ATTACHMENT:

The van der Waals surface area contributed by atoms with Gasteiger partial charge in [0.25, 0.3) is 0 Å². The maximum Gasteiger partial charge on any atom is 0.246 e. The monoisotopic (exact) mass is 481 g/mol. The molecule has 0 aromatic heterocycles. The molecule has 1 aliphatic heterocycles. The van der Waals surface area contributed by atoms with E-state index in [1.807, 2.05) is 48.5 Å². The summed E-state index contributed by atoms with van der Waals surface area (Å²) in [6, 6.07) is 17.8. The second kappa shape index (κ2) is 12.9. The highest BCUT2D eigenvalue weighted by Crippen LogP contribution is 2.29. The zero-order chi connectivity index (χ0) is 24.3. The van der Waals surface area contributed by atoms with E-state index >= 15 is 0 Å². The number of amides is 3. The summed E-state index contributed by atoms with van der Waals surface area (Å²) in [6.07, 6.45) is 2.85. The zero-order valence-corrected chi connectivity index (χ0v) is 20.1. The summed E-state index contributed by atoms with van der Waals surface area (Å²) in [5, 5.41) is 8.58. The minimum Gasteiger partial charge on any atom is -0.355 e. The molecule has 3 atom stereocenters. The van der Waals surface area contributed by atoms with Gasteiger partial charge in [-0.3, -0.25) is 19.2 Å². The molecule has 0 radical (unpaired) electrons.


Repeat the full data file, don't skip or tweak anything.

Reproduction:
The van der Waals surface area contributed by atoms with Gasteiger partial charge in [0.25, 0.3) is 0 Å². The maximum Gasteiger partial charge on any atom is 0.246 e. The monoisotopic (exact) mass is 481 g/mol. The molecule has 0 aromatic heterocycles. The molecule has 1 aliphatic heterocycles. The van der Waals surface area contributed by atoms with E-state index in [1.807, 2.05) is 48.5 Å². The summed E-state index contributed by atoms with van der Waals surface area (Å²) in [6, 6.07) is 17.8. The second kappa shape index (κ2) is 12.9. The highest BCUT2D eigenvalue weighted by Crippen LogP contribution is 2.29. The zero-order chi connectivity index (χ0) is 24.3. The van der Waals surface area contributed by atoms with E-state index >= 15 is 0 Å². The number of amides is 3. The summed E-state index contributed by atoms with van der Waals surface area (Å²) in [6.07, 6.45) is 2.85. The zero-order valence-corrected chi connectivity index (χ0v) is 20.1. The summed E-state index contributed by atoms with van der Waals surface area (Å²) in [5, 5.41) is 8.58. The minimum Gasteiger partial charge on any atom is -0.355 e. The molecule has 3 atom stereocenters. The van der Waals surface area contributed by atoms with Gasteiger partial charge in [-0.3, -0.25) is 19.2 Å². The molecule has 0 radical (unpaired) electrons.